Friedrich Nietzsche, Human All Too Human (Menschliches, Allzumenschliches), subtitled A Book for Free Spirits (Ein Buch für freie Geister).

First published in 1878.   A second part, Assorted Opinions and Maxims (Vermischte Meinungen und Sprüche), was published in 1879, and a third part, The Wanderer and his Shadow (Der Wanderer und sein Schatten), followed in 1880.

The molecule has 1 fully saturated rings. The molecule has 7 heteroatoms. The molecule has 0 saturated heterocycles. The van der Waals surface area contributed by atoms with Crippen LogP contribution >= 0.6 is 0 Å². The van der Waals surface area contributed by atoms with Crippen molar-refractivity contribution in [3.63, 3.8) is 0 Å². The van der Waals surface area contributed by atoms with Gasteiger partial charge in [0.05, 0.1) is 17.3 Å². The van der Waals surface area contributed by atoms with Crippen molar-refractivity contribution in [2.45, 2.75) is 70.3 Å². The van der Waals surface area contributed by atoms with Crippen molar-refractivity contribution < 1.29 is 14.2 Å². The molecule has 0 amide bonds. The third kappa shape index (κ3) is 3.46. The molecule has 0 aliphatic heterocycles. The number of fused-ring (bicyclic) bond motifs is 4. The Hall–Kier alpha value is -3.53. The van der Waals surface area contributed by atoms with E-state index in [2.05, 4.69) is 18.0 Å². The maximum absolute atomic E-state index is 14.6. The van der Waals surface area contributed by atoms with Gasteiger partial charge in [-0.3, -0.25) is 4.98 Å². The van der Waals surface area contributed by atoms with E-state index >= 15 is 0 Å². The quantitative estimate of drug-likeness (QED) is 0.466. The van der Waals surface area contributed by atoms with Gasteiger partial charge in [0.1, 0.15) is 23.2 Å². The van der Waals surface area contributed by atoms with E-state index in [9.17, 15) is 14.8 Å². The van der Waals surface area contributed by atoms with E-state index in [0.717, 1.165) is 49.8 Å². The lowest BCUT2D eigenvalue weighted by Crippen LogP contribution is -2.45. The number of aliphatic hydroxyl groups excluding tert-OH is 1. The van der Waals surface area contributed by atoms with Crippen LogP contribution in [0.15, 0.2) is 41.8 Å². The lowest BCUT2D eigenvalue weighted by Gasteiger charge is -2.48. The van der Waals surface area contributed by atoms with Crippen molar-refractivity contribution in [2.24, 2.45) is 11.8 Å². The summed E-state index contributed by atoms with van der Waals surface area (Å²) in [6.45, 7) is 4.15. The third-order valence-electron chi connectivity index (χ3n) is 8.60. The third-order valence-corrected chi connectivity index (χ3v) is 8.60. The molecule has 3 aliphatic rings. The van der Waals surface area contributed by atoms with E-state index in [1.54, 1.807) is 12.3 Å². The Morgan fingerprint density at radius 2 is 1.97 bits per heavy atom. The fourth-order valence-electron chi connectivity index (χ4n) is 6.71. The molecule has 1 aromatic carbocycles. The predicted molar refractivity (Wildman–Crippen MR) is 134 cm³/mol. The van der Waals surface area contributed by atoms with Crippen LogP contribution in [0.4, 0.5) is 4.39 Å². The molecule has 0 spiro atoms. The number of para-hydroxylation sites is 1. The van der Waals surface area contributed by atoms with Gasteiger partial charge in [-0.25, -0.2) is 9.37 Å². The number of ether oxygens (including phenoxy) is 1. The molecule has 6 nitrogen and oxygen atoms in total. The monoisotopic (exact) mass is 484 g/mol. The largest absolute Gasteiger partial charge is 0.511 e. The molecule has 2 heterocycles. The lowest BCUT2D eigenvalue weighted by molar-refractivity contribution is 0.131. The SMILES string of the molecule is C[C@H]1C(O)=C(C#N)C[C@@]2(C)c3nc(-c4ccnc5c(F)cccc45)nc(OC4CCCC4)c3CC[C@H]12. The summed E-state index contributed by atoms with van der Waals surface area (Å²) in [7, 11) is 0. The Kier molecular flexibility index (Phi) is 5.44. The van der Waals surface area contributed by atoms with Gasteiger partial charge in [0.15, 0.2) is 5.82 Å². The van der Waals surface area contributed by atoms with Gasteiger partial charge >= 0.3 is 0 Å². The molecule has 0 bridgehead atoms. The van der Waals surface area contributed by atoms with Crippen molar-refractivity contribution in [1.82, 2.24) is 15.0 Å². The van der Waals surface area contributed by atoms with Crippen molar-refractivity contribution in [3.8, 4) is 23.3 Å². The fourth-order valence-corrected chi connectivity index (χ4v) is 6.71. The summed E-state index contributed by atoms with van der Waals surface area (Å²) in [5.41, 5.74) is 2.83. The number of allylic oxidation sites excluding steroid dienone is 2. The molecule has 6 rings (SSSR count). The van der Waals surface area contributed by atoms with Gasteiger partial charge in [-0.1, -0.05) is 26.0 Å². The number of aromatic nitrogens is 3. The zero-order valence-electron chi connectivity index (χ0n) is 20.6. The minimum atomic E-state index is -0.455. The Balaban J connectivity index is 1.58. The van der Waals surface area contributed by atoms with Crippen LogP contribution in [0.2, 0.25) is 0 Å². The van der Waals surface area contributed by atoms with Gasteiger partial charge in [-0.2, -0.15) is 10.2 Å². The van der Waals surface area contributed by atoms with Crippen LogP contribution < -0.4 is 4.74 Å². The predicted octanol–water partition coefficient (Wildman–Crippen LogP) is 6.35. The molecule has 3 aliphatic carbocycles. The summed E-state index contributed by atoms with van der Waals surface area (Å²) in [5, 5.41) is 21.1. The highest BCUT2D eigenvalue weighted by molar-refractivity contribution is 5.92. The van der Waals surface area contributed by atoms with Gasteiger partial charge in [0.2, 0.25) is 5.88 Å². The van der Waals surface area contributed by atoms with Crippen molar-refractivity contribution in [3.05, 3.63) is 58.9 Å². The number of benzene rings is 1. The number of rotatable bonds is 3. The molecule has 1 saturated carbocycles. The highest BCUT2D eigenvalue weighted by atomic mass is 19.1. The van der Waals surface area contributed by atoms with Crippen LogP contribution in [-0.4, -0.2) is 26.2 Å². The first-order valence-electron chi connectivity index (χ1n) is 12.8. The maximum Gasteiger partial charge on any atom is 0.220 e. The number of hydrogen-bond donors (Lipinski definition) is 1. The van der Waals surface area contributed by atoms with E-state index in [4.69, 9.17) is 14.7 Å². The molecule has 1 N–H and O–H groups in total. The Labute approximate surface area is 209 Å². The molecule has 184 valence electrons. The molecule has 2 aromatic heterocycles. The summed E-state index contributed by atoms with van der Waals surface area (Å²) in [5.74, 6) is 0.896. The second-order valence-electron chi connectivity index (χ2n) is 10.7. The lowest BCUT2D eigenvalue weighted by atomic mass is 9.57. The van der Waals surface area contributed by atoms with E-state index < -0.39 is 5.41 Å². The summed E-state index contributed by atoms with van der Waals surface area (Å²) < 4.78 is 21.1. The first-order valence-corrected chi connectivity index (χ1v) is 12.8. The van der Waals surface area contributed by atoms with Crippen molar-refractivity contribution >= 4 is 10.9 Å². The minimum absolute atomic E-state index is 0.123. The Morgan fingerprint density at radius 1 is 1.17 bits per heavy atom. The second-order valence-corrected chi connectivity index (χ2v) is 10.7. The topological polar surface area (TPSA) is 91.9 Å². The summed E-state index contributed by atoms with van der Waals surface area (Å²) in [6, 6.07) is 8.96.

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OF THE CHRISTIAN NEED OF REDEMPTION.  With careful reflection it must be possible to obtain an explanation free from mythology of that process in the soul of a Christian which is called the need of redemption, consequently a purely psychological explanation.  Up to the present, the psychological explanations of religious conditions and processes have certainly been held in some disrepute, inasmuch as a theology which called itself free carried on its unprofitable practice in this domain; for here from the beginning (as the mind of its founder, Schleiermacher, gives us reason to suppose) the preservation of the Christian religion and the continuance of Christian theology was kept in view; a theology which was to find a new anchorage in the psychological analyses of religious "facts” and above all a new occupation.  Unconcerned about such predecessors we hazard the following interpretation of the phenomenon in question.  Man is conscious of certain actions which stand far down in the customary rank of actions; he even discovers in himself a tendency towards similar actions, a tendency which appears to him almost as unchangeable as his whole nature.  How willingly would he try himself in that other species of actions which in the general valuation are recognised as the loftiest and highest, how gladly would he feel himself to be full of the good consciousness which should follow an unselfish mode of thought!  But unfortunately he stops short at this wish, and the discontent at not being able to satisfy it is added to all the other discontents which his lot in life or the consequences of those abovementioned evil actions have aroused in him; so that a deep ill humour is the result, with the search for a physician who could remove this and all its causes.  This condition would not be felt so bitterly if man would only compare himself frankly with other men, then he would have no reason for being dissatisfied with himself to a particular extent, he would only bear his share of the common burden of human dissatisfaction and imperfection.  But he compares himself with a being who is said to be capable only of those actions which are called unegoistic, and to live in the perpetual consciousness of an unselfish mode of thought, i.  e.  with God; it is because he gazes into this clear mirror that his image appears to him so dark, so unusually warped.  Then he is alarmed by the thought of that same creature, in so far as it floats before his imagination as a retributive justice; in all possible small and great events he thinks he recognises its anger and menaces, that he even feels its scourge strokes as judge and executioner.  Who will help him in this danger, which, by the prospect of an immeasurable duration of punishment, exceeds in horror all the other terrors of the idea?  
 

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